Skiing in the Italian Alps – The best of our Livigno trip
In a fantastic recent trip to Livigno in the Italian Alps, we discovered everything you need to know about a winter break in the “Little Tibet” of Italy.
Now it’s time to discuss in more detail three of the top activities we recommend you do whilst you’re there.
Alongside the fantastic skiing, snowboarding, shopping, eating and drinking, below you’ll find our ‘must do’ activities.
1. Ski touring
Livigno is famous for its off-piste opportunities, it has thousands of acres of ski-touring (or free-riding) opportunities within the untouched valleys. The snow here is almost guaranteed all season, so you can ski through winding trails, steep slopes or through the woods with complete freedom.
However, before we start it’s important at this point to highlight some important safety guidelines;
1. It is always recommended to go ski touring with a guide, or at least someone who is experienced and has avalanche training. Never go alone.
2. Take safety equipment and learn how to use it! It is mandatory to take avalanche safety equipment such as a shovel, probe and transceiver.
3. Ski with caution and wear a protective helmet.
4. Check the snowfall and local weather conditions and if in doubt don’t go!
5. In an emergency, provide aid and call 112 immediately.
It was my first time ski-touring, and doing anything other than a small off-piste run near the marked slopes, so I was quite nervous about it. We were up at the crack of dawn to meet our guide Davide from Mountain 360, who began by explaining how the safety equipment works. The transceiver which is on constantly and beeps when another is close by (to locate someone under the snow), the extending probe to prod someone under the snow, and a shovel, which I could figure out myself! Our guide also had an avalanche airbag.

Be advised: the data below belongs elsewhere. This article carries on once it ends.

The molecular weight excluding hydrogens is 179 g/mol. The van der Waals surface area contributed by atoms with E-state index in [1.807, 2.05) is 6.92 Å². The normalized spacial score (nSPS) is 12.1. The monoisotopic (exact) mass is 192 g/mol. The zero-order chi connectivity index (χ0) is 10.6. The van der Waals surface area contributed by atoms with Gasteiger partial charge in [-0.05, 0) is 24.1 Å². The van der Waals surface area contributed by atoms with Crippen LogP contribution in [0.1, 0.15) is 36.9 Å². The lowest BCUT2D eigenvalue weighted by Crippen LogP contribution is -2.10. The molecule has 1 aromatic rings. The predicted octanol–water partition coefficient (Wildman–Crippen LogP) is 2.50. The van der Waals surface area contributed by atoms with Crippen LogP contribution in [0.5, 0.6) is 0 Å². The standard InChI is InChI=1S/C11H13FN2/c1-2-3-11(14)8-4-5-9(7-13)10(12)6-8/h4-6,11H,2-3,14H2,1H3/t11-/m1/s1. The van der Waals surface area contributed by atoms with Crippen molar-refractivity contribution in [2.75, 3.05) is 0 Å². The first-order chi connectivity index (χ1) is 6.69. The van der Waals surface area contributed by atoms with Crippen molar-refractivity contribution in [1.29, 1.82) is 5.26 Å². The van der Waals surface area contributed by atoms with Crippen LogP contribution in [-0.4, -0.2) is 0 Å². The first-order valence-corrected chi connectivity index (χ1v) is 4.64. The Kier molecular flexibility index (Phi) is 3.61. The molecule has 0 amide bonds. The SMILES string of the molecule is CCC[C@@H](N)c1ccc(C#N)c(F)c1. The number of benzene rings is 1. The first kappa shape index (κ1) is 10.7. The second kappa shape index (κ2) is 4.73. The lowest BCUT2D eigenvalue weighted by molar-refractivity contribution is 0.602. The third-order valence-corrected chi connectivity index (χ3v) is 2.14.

The next important piece of equipment are your skis. Ski-touring skis have unique bindings which allow your heel to release for walking uphill, and when it’s time to ski you secure it back in like a conventional ski. For snowboards, you can hire a ‘split board’, which is quite literally a short set of skis (for the uphill section) that you fix together as one, you turn the bindings and you’re ready to snowboard. That’s as technical as my explanation gets. The final piece of equipment are touring skins, that attach to the bottom of the ski, giving you surprisingly good grip. They’re then ripped off before the descent.
The ski touring started at Trepalle, known as the highest village in the Alps. Legend has it the name was mistranslated from Travelle, which means three valleys, to Trepalle which means three balls. Either way we were about to traverse one of the valleys (or balls) at incredibly high altitude. The beginning of the climb wasn’t too bad, we’d pick our way left to right taking our time, capturing the view as we got higher over Trepalle. It was around an hour in, when I made a revelation, skis weren’t designed to go uphill, not at all. This was absolutely exhausting. A combination of the slow uphill climb and the altitude took your breath, the air was very thin, so this is not for the fainthearted.